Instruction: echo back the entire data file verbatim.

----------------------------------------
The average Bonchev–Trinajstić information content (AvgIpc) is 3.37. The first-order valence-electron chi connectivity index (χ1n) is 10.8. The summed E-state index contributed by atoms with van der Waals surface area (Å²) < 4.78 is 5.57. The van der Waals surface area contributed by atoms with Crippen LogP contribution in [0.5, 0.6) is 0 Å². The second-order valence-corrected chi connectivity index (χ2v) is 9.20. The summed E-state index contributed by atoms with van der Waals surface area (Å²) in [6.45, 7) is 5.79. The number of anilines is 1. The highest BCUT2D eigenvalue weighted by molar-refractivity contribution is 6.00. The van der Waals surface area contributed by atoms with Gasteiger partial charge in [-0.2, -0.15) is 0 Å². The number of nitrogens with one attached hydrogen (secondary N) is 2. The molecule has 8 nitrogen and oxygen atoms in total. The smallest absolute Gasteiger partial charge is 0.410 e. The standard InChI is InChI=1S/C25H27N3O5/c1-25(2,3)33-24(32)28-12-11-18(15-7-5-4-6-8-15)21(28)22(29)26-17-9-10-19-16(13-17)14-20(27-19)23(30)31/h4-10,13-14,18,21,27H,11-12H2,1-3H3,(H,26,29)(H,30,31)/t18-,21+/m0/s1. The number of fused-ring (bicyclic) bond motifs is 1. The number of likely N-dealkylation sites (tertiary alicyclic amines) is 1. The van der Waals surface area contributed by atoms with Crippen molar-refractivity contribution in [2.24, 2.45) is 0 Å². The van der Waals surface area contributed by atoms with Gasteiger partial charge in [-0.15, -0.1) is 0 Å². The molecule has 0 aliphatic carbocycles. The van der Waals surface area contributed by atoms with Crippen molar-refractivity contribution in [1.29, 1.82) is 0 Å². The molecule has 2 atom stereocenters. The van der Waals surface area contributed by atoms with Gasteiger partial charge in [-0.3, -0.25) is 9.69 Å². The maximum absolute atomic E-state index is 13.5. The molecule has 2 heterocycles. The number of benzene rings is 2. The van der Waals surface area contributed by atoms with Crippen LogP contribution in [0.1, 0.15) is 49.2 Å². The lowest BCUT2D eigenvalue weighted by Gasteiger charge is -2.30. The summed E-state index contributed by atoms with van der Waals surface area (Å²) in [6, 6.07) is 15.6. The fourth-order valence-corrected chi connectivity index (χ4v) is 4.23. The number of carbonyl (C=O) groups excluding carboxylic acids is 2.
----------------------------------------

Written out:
The average Bonchev–Trinajstić information content (AvgIpc) is 3.37. The first-order valence-electron chi connectivity index (χ1n) is 10.8. The summed E-state index contributed by atoms with van der Waals surface area (Å²) < 4.78 is 5.57. The van der Waals surface area contributed by atoms with Crippen LogP contribution in [0.5, 0.6) is 0 Å². The second-order valence-corrected chi connectivity index (χ2v) is 9.20. The summed E-state index contributed by atoms with van der Waals surface area (Å²) in [6.45, 7) is 5.79. The number of anilines is 1. The highest BCUT2D eigenvalue weighted by molar-refractivity contribution is 6.00. The van der Waals surface area contributed by atoms with Gasteiger partial charge in [-0.2, -0.15) is 0 Å². The number of nitrogens with one attached hydrogen (secondary N) is 2. The molecule has 8 nitrogen and oxygen atoms in total. The smallest absolute Gasteiger partial charge is 0.410 e. The standard InChI is InChI=1S/C25H27N3O5/c1-25(2,3)33-24(32)28-12-11-18(15-7-5-4-6-8-15)21(28)22(29)26-17-9-10-19-16(13-17)14-20(27-19)23(30)31/h4-10,13-14,18,21,27H,11-12H2,1-3H3,(H,26,29)(H,30,31)/t18-,21+/m0/s1. The number of fused-ring (bicyclic) bond motifs is 1. The number of likely N-dealkylation sites (tertiary alicyclic amines) is 1. The van der Waals surface area contributed by atoms with Crippen molar-refractivity contribution in [2.24, 2.45) is 0 Å². The van der Waals surface area contributed by atoms with Gasteiger partial charge in [-0.15, -0.1) is 0 Å². The molecule has 0 aliphatic carbocycles. The van der Waals surface area contributed by atoms with Crippen molar-refractivity contribution in [1.29, 1.82) is 0 Å². The molecule has 2 atom stereocenters. The van der Waals surface area contributed by atoms with Gasteiger partial charge in [-0.3, -0.25) is 9.69 Å². The maximum absolute atomic E-state index is 13.5. The molecule has 2 heterocycles. The number of benzene rings is 2. The van der Waals surface area contributed by atoms with Crippen LogP contribution in [0.1, 0.15) is 49.2 Å². The lowest BCUT2D eigenvalue weighted by Gasteiger charge is -2.30. The summed E-state index contributed by atoms with van der Waals surface area (Å²) in [6, 6.07) is 15.6. The fourth-order valence-corrected chi connectivity index (χ4v) is 4.23. The number of carbonyl (C=O) groups excluding carboxylic acids is 2.